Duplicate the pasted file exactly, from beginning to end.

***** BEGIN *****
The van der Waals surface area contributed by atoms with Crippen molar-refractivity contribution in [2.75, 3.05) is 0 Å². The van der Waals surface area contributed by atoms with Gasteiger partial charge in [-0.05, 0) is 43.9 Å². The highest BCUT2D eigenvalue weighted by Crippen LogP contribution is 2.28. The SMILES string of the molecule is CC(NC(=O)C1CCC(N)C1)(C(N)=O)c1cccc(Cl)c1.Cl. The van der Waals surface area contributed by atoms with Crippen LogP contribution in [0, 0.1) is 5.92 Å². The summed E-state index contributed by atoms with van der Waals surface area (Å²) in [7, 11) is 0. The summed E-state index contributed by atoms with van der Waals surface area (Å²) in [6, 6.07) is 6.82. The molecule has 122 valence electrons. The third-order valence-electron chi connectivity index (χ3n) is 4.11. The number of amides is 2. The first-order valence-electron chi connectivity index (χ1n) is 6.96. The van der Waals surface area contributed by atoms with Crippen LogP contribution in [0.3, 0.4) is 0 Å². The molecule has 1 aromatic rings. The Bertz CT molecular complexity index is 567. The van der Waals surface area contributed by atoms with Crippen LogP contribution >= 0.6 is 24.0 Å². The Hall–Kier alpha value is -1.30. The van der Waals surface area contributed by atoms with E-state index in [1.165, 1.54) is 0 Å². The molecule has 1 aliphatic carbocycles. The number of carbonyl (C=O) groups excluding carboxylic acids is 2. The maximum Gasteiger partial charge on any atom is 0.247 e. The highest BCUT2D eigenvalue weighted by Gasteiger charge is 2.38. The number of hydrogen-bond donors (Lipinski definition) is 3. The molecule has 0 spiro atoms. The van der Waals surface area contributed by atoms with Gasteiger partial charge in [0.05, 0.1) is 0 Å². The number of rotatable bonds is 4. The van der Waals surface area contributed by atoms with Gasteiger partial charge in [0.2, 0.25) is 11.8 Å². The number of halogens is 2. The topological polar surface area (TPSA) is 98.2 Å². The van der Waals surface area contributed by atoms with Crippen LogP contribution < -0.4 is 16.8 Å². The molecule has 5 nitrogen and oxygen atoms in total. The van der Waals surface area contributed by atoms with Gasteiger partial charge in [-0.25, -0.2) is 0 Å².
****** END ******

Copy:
The van der Waals surface area contributed by atoms with Crippen molar-refractivity contribution in [2.75, 3.05) is 0 Å². The van der Waals surface area contributed by atoms with Gasteiger partial charge in [-0.05, 0) is 43.9 Å². The highest BCUT2D eigenvalue weighted by Crippen LogP contribution is 2.28. The SMILES string of the molecule is CC(NC(=O)C1CCC(N)C1)(C(N)=O)c1cccc(Cl)c1.Cl. The van der Waals surface area contributed by atoms with Crippen LogP contribution in [0, 0.1) is 5.92 Å². The summed E-state index contributed by atoms with van der Waals surface area (Å²) in [7, 11) is 0. The summed E-state index contributed by atoms with van der Waals surface area (Å²) in [6, 6.07) is 6.82. The molecule has 122 valence electrons. The third-order valence-electron chi connectivity index (χ3n) is 4.11. The number of amides is 2. The first-order valence-electron chi connectivity index (χ1n) is 6.96. The van der Waals surface area contributed by atoms with Crippen LogP contribution in [0.3, 0.4) is 0 Å². The molecule has 1 aromatic rings. The Bertz CT molecular complexity index is 567. The van der Waals surface area contributed by atoms with Crippen LogP contribution >= 0.6 is 24.0 Å². The Hall–Kier alpha value is -1.30. The van der Waals surface area contributed by atoms with E-state index in [1.165, 1.54) is 0 Å². The molecule has 1 aliphatic carbocycles. The number of carbonyl (C=O) groups excluding carboxylic acids is 2. The maximum Gasteiger partial charge on any atom is 0.247 e. The highest BCUT2D eigenvalue weighted by Gasteiger charge is 2.38. The number of hydrogen-bond donors (Lipinski definition) is 3. The molecule has 0 spiro atoms. The van der Waals surface area contributed by atoms with Gasteiger partial charge in [0.05, 0.1) is 0 Å². The number of rotatable bonds is 4. The van der Waals surface area contributed by atoms with Gasteiger partial charge in [0.2, 0.25) is 11.8 Å². The number of halogens is 2. The topological polar surface area (TPSA) is 98.2 Å². The van der Waals surface area contributed by atoms with Crippen LogP contribution < -0.4 is 16.8 Å². The molecule has 5 nitrogen and oxygen atoms in total. The van der Waals surface area contributed by atoms with Gasteiger partial charge in [-0.25, -0.2) is 0 Å².